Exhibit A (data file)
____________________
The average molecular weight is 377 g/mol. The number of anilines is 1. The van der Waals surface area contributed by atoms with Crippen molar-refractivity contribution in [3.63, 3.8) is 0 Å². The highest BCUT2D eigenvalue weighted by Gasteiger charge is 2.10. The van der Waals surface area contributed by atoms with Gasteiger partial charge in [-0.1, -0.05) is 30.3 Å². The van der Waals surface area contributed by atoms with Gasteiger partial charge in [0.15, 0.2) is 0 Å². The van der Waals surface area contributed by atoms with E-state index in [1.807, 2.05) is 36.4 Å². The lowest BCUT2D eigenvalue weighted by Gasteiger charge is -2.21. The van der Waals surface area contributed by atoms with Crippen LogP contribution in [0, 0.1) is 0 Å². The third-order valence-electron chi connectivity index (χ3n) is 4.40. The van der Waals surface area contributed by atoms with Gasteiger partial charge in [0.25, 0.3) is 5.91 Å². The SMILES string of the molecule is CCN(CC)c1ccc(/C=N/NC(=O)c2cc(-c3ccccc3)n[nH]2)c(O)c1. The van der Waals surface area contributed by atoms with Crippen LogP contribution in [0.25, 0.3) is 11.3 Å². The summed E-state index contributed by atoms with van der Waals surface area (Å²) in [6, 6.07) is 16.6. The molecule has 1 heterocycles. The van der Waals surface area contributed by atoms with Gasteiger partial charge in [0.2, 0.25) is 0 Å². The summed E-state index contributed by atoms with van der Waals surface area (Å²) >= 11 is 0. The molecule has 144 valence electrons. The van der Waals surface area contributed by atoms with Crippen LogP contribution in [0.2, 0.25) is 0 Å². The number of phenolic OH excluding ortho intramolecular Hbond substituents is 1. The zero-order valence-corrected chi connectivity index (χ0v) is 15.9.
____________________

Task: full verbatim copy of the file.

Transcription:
The average molecular weight is 377 g/mol. The number of anilines is 1. The van der Waals surface area contributed by atoms with Crippen molar-refractivity contribution in [3.63, 3.8) is 0 Å². The highest BCUT2D eigenvalue weighted by Gasteiger charge is 2.10. The van der Waals surface area contributed by atoms with Gasteiger partial charge in [-0.1, -0.05) is 30.3 Å². The van der Waals surface area contributed by atoms with Gasteiger partial charge in [0.15, 0.2) is 0 Å². The van der Waals surface area contributed by atoms with E-state index in [1.807, 2.05) is 36.4 Å². The lowest BCUT2D eigenvalue weighted by Gasteiger charge is -2.21. The van der Waals surface area contributed by atoms with Crippen LogP contribution in [0, 0.1) is 0 Å². The third-order valence-electron chi connectivity index (χ3n) is 4.40. The van der Waals surface area contributed by atoms with Gasteiger partial charge in [0.25, 0.3) is 5.91 Å². The SMILES string of the molecule is CCN(CC)c1ccc(/C=N/NC(=O)c2cc(-c3ccccc3)n[nH]2)c(O)c1. The van der Waals surface area contributed by atoms with Crippen LogP contribution in [0.25, 0.3) is 11.3 Å². The summed E-state index contributed by atoms with van der Waals surface area (Å²) in [6, 6.07) is 16.6. The molecule has 1 heterocycles. The van der Waals surface area contributed by atoms with Gasteiger partial charge in [0.2, 0.25) is 0 Å². The summed E-state index contributed by atoms with van der Waals surface area (Å²) >= 11 is 0. The molecule has 144 valence electrons. The van der Waals surface area contributed by atoms with Crippen LogP contribution in [0.2, 0.25) is 0 Å². The number of phenolic OH excluding ortho intramolecular Hbond substituents is 1. The zero-order valence-corrected chi connectivity index (χ0v) is 15.9.